Copyright Date: 2009
According to the cover of Greek Fire, Poison Arrows And Scorpion Bombs:
Flamethrowers, poison gases, incendiary bombs, the large-scale spreading of disease... are these terrifying agents and implements of warfare modern inventions? Not by a long shot. Weapons of biological and chemical warfare have been in use for thousands of years, and "Greek Fire, Poison Arrows & Scorpion Bombs," Adrienne Mayor''s fascinating exploration of the origins of biological and unethical warfare draws extraordinary connections between the mythical worlds of Hercules and the Trojan War, the accounts of Herodotus and Thucydides, and modern methods of war and terrorism.
"Greek Fire, Poison Arrows & Scorpion Bombs" will catapult readers into the dark and fascinating realm of ancient war and mythic treachery-and their devastating consequences.
You don't have to be an expert in classical and early medieval history to enjoy this book. Adrienne Mayor has written a book that anyone who likes history can enjoy reading and learning from.
Although the main thrust of the book is centered on the Classical era and the world of the Greeks and the Romans, there are also incidents from Chinese, Indian and Middle-Eastern sources discussed as well. In terms of time frames, the incidents go all the way up to the early to mid fourteenth century, alhtough most of them, as I already said, come from Greek and Roman sources.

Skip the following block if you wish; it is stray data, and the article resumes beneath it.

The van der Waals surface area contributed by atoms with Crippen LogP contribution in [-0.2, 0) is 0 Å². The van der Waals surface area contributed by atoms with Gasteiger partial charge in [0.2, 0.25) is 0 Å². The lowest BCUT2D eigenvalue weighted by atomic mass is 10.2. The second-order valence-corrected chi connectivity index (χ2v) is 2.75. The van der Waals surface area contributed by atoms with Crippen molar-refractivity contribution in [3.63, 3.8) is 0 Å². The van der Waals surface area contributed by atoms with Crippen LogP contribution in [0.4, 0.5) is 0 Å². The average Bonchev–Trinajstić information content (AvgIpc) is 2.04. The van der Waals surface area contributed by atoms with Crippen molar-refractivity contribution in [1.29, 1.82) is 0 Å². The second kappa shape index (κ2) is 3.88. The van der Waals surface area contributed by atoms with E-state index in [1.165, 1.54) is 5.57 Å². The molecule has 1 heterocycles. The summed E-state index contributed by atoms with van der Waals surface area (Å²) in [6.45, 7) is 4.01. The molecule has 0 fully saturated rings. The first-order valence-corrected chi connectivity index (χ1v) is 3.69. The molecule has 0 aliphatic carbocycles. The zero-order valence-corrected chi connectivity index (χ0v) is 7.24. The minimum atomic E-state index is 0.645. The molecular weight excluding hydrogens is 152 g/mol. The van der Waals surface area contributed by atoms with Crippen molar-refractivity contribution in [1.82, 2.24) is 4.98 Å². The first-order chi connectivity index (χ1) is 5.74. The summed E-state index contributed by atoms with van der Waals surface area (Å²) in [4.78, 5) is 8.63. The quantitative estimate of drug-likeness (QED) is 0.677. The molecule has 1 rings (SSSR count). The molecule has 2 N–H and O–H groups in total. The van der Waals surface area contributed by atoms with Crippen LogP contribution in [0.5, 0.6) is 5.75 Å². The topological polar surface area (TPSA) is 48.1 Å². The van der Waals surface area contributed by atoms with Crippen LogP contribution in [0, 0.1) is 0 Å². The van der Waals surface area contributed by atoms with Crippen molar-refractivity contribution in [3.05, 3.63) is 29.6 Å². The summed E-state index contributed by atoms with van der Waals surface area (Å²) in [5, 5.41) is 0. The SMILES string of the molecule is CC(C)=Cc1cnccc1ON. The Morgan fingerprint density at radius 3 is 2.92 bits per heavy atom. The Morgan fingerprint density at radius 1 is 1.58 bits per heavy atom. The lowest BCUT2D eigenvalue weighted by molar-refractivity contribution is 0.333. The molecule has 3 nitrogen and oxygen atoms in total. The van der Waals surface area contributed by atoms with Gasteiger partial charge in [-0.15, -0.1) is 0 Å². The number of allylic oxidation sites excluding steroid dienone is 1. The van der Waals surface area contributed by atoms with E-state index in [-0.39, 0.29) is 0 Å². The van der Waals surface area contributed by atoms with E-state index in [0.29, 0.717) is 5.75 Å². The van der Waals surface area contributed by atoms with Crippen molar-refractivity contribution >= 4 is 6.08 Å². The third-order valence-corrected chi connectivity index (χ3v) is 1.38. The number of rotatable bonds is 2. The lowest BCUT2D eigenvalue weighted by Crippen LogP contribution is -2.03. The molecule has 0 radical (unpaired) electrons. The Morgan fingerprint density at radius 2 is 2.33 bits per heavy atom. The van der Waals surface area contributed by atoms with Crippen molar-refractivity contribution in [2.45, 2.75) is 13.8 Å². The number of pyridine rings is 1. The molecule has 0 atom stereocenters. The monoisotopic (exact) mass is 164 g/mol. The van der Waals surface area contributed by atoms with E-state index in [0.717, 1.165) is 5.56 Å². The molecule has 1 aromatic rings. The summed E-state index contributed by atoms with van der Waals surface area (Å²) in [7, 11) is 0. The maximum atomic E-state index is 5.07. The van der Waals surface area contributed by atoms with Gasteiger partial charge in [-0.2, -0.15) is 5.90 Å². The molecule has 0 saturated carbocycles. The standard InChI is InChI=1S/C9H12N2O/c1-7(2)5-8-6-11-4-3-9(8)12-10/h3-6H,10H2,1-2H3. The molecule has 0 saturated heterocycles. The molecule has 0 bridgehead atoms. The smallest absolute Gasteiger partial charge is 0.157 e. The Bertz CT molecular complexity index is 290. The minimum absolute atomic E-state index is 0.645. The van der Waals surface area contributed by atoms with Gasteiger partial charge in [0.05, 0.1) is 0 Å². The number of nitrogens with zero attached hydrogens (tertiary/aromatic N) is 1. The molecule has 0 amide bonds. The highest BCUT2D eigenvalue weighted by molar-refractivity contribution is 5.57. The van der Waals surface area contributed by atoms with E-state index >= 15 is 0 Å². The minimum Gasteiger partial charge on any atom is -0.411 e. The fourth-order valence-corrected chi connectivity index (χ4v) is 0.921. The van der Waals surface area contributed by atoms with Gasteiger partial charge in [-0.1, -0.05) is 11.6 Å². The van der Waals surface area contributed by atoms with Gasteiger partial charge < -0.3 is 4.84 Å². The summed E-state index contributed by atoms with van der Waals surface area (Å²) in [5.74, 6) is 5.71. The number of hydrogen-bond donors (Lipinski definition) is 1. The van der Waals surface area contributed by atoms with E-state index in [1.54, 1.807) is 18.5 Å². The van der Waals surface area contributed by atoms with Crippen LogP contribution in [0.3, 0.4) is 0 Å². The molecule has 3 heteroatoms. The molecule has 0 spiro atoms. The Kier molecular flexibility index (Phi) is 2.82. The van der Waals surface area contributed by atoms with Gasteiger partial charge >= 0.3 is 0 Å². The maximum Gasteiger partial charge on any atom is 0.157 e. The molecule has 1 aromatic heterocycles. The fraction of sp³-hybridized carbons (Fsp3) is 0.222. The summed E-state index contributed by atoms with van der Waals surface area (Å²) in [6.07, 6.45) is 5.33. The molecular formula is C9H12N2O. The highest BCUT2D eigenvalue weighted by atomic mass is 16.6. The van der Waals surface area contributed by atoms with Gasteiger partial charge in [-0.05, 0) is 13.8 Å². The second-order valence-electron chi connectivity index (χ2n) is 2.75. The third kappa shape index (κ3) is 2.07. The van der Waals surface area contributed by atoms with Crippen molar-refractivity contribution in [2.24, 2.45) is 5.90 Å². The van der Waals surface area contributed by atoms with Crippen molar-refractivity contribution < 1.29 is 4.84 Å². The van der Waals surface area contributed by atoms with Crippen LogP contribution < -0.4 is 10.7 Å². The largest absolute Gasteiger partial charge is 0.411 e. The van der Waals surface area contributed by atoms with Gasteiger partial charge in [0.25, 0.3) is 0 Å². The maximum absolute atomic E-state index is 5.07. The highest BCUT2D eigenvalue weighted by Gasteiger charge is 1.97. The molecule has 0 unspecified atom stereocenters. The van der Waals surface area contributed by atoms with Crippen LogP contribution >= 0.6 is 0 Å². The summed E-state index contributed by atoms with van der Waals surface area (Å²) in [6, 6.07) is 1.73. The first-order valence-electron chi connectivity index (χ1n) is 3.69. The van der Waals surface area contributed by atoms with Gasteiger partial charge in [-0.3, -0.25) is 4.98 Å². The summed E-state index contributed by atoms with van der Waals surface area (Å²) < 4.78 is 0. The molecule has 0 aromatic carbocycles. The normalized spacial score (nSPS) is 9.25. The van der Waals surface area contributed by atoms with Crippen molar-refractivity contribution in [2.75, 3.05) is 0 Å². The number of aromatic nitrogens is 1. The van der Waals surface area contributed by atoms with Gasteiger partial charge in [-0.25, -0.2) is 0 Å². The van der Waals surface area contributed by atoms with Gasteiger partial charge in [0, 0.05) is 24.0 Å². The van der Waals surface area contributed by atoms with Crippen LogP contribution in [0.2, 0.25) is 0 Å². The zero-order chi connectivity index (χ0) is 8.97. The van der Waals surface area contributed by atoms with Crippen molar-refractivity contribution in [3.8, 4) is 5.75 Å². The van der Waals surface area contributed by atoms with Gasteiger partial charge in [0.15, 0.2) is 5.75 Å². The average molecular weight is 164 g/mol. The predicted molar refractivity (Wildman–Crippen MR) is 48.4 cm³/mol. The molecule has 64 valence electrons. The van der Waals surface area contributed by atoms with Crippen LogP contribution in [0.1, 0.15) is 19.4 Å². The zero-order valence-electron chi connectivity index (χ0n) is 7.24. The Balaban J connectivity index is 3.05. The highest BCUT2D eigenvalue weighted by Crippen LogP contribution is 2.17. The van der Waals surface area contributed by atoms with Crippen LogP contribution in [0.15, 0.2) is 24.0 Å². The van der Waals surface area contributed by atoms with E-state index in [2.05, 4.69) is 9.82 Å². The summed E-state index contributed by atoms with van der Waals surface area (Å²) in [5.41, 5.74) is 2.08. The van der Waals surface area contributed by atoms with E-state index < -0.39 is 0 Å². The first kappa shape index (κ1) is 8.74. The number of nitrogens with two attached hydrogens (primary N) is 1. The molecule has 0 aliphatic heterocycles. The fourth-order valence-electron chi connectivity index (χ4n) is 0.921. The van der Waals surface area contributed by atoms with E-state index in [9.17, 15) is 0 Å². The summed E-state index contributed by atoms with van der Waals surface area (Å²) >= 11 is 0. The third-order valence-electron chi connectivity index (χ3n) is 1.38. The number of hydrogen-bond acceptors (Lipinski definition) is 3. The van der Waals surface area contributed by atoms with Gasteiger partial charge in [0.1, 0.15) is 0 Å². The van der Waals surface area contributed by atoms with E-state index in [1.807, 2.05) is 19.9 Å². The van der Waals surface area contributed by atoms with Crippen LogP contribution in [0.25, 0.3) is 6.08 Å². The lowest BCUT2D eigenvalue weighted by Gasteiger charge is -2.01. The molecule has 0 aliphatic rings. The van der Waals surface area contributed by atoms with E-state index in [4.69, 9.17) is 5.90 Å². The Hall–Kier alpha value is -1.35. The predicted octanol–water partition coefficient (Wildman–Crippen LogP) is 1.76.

For each of the incidents described, whether it be from Thucydides, Dio Cassius etc. or legends and myths, Greek Fire, Poison Arrows and Scorpion Bombs describes the incident, then gives archaeological evidence backing up the author's conclusions along with any modern experiments proving or disproving her opinion. At the same time, she goes into detail about the mindset of the time towards these weapons of mass destruction, their problems for either side and also looks at similar modern issues, especially in the U.S.A.
We think of weapons of mass destruction, be they chemical or biological as being relatively new things in the scope of history. However, as proved by Adrienne Mayor, clearly they were not. Poisons, fires and disease have been around for thousands of years. Of course people were going to figure out ways to use them for their own purposes.
Some of the examples, though clearly 'low tech' were still extremely ingenious, and I'd bet, if used today, would still cause problems and distractions, such as the scorpion and snake bombs. Other ideas though, are just strange to the modern mind set, such as some of the recorded recipes for poison. Still, when broken down the way they are in this book, they make a sort of sense.
There are times though, when I wish the author had gone into more detail, such as the section on Hannibal using vinegar to crack rocks, along with the other uses mentioned. I wouldn't mind knowing why it worked.
Greek Fire, Poison Arrows and Scorpion Bombs is an interesting book on history, and one, frankly, that I wish I'd had while classes were still in session. If only because of the above mentioned incident with the vinegar on heated rock. The books I was using for a term paper disregarded the whole thing, and here's one saying that the ancient authors were right. Would have been helpful for said term paper.
One thing's for sure. This book is going to make me think a bit differently about the ancient world and their attitudes towards warfare. I'd gotten the traditional background in my classes on ancient heroism and beliefs, and here's a completely different perspective.